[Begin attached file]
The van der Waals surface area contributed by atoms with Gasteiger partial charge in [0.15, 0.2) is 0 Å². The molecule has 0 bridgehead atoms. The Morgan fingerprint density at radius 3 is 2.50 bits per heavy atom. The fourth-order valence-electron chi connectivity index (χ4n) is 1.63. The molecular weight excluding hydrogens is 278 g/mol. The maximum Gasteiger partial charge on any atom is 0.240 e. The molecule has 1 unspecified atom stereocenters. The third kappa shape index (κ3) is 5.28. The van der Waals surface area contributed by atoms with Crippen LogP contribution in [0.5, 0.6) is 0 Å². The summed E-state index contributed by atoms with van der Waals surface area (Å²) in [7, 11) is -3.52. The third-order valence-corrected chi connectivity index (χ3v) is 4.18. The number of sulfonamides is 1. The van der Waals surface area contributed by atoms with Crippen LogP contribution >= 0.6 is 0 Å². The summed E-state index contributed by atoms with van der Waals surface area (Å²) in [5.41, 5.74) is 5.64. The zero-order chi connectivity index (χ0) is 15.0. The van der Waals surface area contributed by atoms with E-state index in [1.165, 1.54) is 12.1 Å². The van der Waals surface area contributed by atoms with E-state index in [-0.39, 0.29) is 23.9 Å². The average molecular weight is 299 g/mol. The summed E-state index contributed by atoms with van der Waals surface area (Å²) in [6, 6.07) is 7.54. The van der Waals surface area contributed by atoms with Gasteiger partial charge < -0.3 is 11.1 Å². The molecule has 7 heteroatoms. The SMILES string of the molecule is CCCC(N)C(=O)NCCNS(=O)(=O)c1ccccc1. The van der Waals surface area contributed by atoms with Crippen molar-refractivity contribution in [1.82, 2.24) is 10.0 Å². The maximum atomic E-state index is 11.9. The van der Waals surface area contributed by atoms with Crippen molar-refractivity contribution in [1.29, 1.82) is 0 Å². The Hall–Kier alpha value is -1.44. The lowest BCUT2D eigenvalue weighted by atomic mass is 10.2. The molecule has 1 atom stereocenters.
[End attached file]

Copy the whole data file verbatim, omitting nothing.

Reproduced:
The van der Waals surface area contributed by atoms with Gasteiger partial charge in [0.15, 0.2) is 0 Å². The molecule has 0 bridgehead atoms. The Morgan fingerprint density at radius 3 is 2.50 bits per heavy atom. The fourth-order valence-electron chi connectivity index (χ4n) is 1.63. The molecular weight excluding hydrogens is 278 g/mol. The maximum Gasteiger partial charge on any atom is 0.240 e. The molecule has 1 unspecified atom stereocenters. The third kappa shape index (κ3) is 5.28. The van der Waals surface area contributed by atoms with Crippen LogP contribution in [0.5, 0.6) is 0 Å². The summed E-state index contributed by atoms with van der Waals surface area (Å²) in [7, 11) is -3.52. The third-order valence-corrected chi connectivity index (χ3v) is 4.18. The number of sulfonamides is 1. The van der Waals surface area contributed by atoms with Crippen LogP contribution >= 0.6 is 0 Å². The summed E-state index contributed by atoms with van der Waals surface area (Å²) in [5.41, 5.74) is 5.64. The zero-order chi connectivity index (χ0) is 15.0. The van der Waals surface area contributed by atoms with E-state index in [1.165, 1.54) is 12.1 Å². The van der Waals surface area contributed by atoms with E-state index in [-0.39, 0.29) is 23.9 Å². The average molecular weight is 299 g/mol. The summed E-state index contributed by atoms with van der Waals surface area (Å²) in [6, 6.07) is 7.54. The van der Waals surface area contributed by atoms with Gasteiger partial charge < -0.3 is 11.1 Å². The molecule has 7 heteroatoms. The SMILES string of the molecule is CCCC(N)C(=O)NCCNS(=O)(=O)c1ccccc1. The van der Waals surface area contributed by atoms with Crippen molar-refractivity contribution in [1.82, 2.24) is 10.0 Å². The maximum atomic E-state index is 11.9. The van der Waals surface area contributed by atoms with Crippen molar-refractivity contribution in [1.29, 1.82) is 0 Å². The Hall–Kier alpha value is -1.44. The lowest BCUT2D eigenvalue weighted by atomic mass is 10.2. The molecule has 1 atom stereocenters.